particles only go through a single slit at a time.  However in this
intra-activity the wavelike diffraction pattern is destroyed.  Bohr explains
this wave-particle paradox as follows: "the objective referent is not some
abstract independently existing entity but rather the PHENOMENON of light
intra-acting with the apparatus. The FIRST apparatus gives DETERMINATE
MEANING to the notion of "wave". The second apparatus gives DETERMINATE
MEANING to the notion of "particle"  The notions of "wave" and "particle" do
NOT refer to inherent characteristics of an object that PRECEDES its
CHARACTERISTICS.  As Karen emphasizes, the two DIFFERENT APPARATUSES effect
DIFFERENT CUTS [measures]. That is draw different distinctions delineating
the "measured object" FROM the "measuring instrument".  In other words Karen
believes the two phenomena DIFFER in their local MATERIAL resolutions OF the
inherent ontological INDETERMINANCY withIN phenomena.

Tony, this is certainly a shift of "perspective" but one that is "grist for
the mill"  It does emphasize phenomena as inherently relational and objects
[relata] as derivative.  Not sure where this fits into CHAT or
phenomenology. John Shotter has diffracted Karen Barad's perspective THROUGH
his elaboration of speech acts from a perspective that diffracts Bakhtin.
He also brings in Merleau-Ponty's perspectives.  Tim Ingold's articles also
point in this direction.  Certainly challenges the representationalist

On Mon, Aug 15, 2011 at 8:59 AM, Tony Whitson <twhitson@udel.edu> wrote:

I think what Larry says is right about the Cartesian legacy, but I think
the legacy in the Anglophone world might owe as much to Hobbes and Locke. I
see all three as sources of the common legacy of modernism.

Descartes is more rationalist while Hobbes and Locke are more empiricist,
but representationalism is what's common to them all.

On Sun, 14 Aug 2011, Larry Purss wrote:

  Hi Martin

The other post had 18 entries so thought I would begin a new post.

Karen Barad, in 2003, wrote an article, "Posthumanist Performativity:
an nderstanding of how Matter Comes to Matter" in the journal  "Signs:
Journal of Women in Culture and Society, 2003, Vol.28, no. 3 pp. 801-831"

She has a provocative quote that speaks to Vygotsky's historical
or way of seeing.  She is pointing to the fact that both scientific
and social constructivism share common ground in how they view scientific
knowledge IS the multiple representational forms which MEDIATE our access
the material world.  Where they differ is on the question of referent.
Whether scientific knowledge represents things in the world as they really
are or "objects" that are the PRODUCTS of social activities, but Karen
points out BOTH groups subscribe to representationalism.

Karen points out,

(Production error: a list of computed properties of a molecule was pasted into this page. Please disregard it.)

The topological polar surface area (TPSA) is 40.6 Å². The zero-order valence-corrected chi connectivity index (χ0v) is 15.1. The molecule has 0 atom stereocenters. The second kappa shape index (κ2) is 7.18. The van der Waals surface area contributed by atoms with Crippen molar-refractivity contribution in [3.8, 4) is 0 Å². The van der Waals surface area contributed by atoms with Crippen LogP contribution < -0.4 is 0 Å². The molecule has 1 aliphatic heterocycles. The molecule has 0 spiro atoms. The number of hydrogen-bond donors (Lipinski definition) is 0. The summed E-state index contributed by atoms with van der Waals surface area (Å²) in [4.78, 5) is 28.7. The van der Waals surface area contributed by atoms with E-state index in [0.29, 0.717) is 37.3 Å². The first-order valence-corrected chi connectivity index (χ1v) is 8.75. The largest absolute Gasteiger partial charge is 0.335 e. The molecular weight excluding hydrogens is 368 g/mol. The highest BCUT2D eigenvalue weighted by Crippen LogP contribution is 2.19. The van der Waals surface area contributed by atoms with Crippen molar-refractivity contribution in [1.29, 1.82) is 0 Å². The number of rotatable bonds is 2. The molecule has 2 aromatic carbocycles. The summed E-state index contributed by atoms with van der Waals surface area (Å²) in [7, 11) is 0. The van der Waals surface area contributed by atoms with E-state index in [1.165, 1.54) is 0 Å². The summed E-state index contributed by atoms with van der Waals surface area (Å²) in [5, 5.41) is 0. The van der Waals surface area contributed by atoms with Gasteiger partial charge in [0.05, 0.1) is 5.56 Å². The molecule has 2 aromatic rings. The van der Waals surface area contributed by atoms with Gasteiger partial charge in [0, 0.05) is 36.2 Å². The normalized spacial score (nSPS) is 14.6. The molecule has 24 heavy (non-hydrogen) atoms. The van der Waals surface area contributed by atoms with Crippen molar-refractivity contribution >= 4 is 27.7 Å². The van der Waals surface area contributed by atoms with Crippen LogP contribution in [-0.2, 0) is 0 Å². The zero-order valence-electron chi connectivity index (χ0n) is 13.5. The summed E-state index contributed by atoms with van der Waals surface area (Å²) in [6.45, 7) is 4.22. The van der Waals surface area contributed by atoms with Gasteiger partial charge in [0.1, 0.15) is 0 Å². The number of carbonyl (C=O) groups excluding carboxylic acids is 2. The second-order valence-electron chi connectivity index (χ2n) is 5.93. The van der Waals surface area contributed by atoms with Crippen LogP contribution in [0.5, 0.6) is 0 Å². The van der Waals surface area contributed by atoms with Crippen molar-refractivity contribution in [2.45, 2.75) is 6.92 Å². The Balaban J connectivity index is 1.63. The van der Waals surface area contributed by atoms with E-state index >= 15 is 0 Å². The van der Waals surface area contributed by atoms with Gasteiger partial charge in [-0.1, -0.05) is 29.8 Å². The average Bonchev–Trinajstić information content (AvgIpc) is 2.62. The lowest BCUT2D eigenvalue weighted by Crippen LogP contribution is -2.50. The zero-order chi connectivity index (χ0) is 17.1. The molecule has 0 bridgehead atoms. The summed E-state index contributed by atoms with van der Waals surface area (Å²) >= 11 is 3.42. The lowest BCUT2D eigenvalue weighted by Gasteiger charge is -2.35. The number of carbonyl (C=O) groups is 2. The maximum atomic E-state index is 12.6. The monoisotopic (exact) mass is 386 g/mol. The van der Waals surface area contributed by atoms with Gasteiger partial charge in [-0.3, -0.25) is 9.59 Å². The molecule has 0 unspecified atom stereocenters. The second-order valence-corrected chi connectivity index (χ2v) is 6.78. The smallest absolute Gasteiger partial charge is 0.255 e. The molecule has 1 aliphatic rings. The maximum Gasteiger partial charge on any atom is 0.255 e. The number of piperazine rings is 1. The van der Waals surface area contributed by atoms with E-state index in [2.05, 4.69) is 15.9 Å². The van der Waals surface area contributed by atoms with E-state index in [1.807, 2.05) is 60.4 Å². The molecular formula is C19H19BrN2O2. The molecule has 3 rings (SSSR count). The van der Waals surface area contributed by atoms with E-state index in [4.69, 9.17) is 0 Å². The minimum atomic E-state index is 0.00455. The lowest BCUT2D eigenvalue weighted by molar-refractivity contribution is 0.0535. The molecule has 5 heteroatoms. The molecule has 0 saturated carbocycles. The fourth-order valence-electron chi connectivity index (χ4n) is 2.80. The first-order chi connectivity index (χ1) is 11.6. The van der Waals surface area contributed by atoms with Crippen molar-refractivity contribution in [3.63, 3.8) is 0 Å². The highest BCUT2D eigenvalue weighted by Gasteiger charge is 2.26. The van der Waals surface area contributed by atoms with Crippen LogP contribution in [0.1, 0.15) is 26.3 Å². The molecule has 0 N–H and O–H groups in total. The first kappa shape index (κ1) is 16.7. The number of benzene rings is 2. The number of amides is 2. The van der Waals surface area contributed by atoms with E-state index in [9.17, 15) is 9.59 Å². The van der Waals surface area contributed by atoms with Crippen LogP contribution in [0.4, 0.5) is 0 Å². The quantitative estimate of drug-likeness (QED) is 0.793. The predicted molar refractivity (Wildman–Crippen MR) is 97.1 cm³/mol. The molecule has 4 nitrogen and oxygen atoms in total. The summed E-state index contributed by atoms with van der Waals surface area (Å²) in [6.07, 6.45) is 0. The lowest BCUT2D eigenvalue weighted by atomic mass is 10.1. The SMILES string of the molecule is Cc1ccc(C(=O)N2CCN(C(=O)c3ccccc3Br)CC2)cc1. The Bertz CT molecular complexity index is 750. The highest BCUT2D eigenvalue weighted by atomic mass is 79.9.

"Representationalism is so deeply entrenched withIN Western culture that
has taken on a common sense appeal.  It seems inescapable, if not
natural. But representationalism (like "nature itself," not merly our
representations of it!) HAS A HISTORY" [p. 806]

She references Ian Hacking who traced this notion of knowledge back to
Ancient Greece and the Democritean dream of atoms and the void that
a gap between representations and represented and the concept of
"appearance" makes its first appearance.  Karen's perspective is that the
problem of realism in philosophy is a PRODUCT of THIS atomistic worldview.
And from this moment in history the consequence of this product isthe
DIVISION between "internal" and "external" that breaks the line of the
knowing subject.

Joseph Rouse is quoted in Karen's article. He states,

"The presumption that we can know what we mean, or what our verbal
performances say, more readily than we can know the objects those sayings
are about is a Cartesian legacy, a LINQUISTIC variation on Descartes'
insistence that we have a direct and privileged access to the contents of
our thoughts that we lack towards the "external" world."

Karen summarizes this section of her article by saying,

"In other words, the ASYMMETRICAL FAITH in our access to representations
over things is a contingent fact of HISTORY and not a logical necessity;
that is, it is simply a Cartesian habit of mind. It takes a healthy
skepticism toward Cartesian doubt to begin to be able to see an
(p. 807)

Karen ends with a concrete example of this perspective which she borrows
from Foucault. In sixteenth century Europe, language was not thought of as
MEDIUM; rather, it was simply "one of the figurations of the world".
(Foucault, 1970, p.56).  Today the notion of "con-figurations" or
point in the same direction of a shift away from representative notions of
knowledge formation.  This shift allows us to use our "scissors"
as we make "agential CUTS" in coming to dwell in the world.

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Tony Whitson
UD School of Education
NEWARK  DE  19716


"those who fail to reread
 are obliged to read the same story everywhere"
                 -- Roland Barthes, S/Z (1970)